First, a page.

Known for its top of the line, race ready rechargeables, the flagship Pro 3000 LED is now replaced with the Pro 3600, delivering 600 additional lumens with no increase in price. The Pro 1500 LED Race is replaced with the Pro 1800 remaining at $349.00 and the 2012 favorite MiNewt 750 Pro returns in 2013 with an all new handlebar mount and a price reduction of $20.00. “More and more often we are seeing lumens being touted as the number one attribute when talking about bike lights. While certainly important, we believe there are other factors that also figure prominently into a well designed and performing bike light, such as beam pattern, run times, weight and price. We pushed the limits to bring our customers the absolute best product in terms of output, performance and durability at the best possible price,” noted VP of Sales and Marketing Mike Ely.

Product will begin shipping early July and the full line live online July 1st.

About NiteRider

NiteRider Technical Lighting was founded in 1989 and is the leader in bicycle lighting. Located in San Diego, California, NiteRider products are regarded for durability, performance and cutting edge technology combined with superior customer service. To learn more, visit


  1. With the cordless 300, connecting an external battery caused the light to switch off and go into charge mode. Have they changed their design to allow running the light off an external battery through the USB port?

  2. ‘….The Lumina will be available in three models aptly named by light output – the 350, 500 and 650. These wireless USB rechargeable lights have approximately 40% less overall mass than its predecessor…’

    I would assume the Lumina is the replacement for the cordless Minewt series (350 and 600). The 350/600 weighs 190g. The Lumina series weighs 172g. How does that equate to a 40% reduction in overall mass? It looks more like 10%.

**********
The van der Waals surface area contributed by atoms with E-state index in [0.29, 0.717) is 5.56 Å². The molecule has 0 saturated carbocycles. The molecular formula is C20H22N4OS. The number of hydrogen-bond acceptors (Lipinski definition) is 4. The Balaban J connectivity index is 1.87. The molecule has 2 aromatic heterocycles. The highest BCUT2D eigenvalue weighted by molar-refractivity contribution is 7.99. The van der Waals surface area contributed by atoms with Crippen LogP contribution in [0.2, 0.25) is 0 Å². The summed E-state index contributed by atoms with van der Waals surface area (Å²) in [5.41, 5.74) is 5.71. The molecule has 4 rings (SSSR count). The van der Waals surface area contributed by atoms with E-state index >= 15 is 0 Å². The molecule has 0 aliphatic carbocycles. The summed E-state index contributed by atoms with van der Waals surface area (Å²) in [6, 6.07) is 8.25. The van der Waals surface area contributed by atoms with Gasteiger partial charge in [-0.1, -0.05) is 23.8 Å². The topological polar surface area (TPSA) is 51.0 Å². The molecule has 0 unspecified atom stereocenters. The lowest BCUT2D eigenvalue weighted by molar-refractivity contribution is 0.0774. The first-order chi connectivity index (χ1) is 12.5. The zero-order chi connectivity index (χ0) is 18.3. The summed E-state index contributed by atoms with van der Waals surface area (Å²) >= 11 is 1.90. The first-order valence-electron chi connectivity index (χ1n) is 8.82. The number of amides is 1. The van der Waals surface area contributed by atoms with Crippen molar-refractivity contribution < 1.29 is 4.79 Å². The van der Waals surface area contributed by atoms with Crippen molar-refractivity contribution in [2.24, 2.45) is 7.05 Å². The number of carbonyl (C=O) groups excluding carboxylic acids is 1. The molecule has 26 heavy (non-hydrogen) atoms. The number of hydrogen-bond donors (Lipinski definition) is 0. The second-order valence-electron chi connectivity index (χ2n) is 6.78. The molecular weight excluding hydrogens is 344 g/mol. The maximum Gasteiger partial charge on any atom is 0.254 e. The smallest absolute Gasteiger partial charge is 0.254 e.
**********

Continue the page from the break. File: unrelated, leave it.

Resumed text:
Not that it’s anything to frown upon seeing that the light output on the top models are up by almost 10% too, as well as the drop in price (which is made irrelevant really by how quickly the prices drop soon after general release), a better handlebar mount (the Minewt cordless series in 2011 and 2012 had a terrible handlebar mounting system). A 10% overall improvement on an already good product is great indeed. Longer burn times and models with a flood pattern (currently the cordless series only offers a spot pattern) would be a huge improvement over the next few years.

  3. We pulled Niterider from our shelves because they were so deceptive about their specification claims on brightness and run time. Maybe they don’t have a very thorough quality control when their lights arrive from China? or maybe they just don’t care? Seems to me like this year’s offering from Niterider is the same overpriced chinese lights as last year with a slightly different look.
    Still the same bulky body and awkward mount. I will be curious to see how their lights test this year at MTBR – they usually over rate the brightness of their lights by about 30%

  4. Hey, I can’t even get them to properly repair my Pro700..Came back to me with a worse short than before I sent it!!! For the money,….. I think it’s engineered to fail
    Pretty disappointed

What do you think?